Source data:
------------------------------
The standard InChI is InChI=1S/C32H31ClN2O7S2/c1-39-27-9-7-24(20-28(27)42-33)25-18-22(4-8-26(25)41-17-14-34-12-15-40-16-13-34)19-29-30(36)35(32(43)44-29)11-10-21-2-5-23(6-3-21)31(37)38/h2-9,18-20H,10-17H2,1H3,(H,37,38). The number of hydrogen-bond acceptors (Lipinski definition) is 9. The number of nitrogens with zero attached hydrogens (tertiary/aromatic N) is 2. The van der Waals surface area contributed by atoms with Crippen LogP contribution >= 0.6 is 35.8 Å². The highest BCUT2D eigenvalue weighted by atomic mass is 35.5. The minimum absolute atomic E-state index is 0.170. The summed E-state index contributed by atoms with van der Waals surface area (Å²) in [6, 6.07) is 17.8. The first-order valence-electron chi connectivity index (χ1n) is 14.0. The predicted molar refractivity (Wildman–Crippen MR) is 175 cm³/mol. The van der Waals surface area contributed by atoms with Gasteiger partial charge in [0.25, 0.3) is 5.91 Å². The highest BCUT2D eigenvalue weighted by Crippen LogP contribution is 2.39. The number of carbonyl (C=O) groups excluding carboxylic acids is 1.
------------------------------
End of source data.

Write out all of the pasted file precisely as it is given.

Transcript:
The standard InChI is InChI=1S/C32H31ClN2O7S2/c1-39-27-9-7-24(20-28(27)42-33)25-18-22(4-8-26(25)41-17-14-34-12-15-40-16-13-34)19-29-30(36)35(32(43)44-29)11-10-21-2-5-23(6-3-21)31(37)38/h2-9,18-20H,10-17H2,1H3,(H,37,38). The number of hydrogen-bond acceptors (Lipinski definition) is 9. The number of nitrogens with zero attached hydrogens (tertiary/aromatic N) is 2. The van der Waals surface area contributed by atoms with Crippen LogP contribution >= 0.6 is 35.8 Å². The highest BCUT2D eigenvalue weighted by atomic mass is 35.5. The minimum absolute atomic E-state index is 0.170. The summed E-state index contributed by atoms with van der Waals surface area (Å²) in [6, 6.07) is 17.8. The first-order valence-electron chi connectivity index (χ1n) is 14.0. The predicted molar refractivity (Wildman–Crippen MR) is 175 cm³/mol. The van der Waals surface area contributed by atoms with Gasteiger partial charge in [0.25, 0.3) is 5.91 Å². The highest BCUT2D eigenvalue weighted by Crippen LogP contribution is 2.39. The number of carbonyl (C=O) groups excluding carboxylic acids is 1.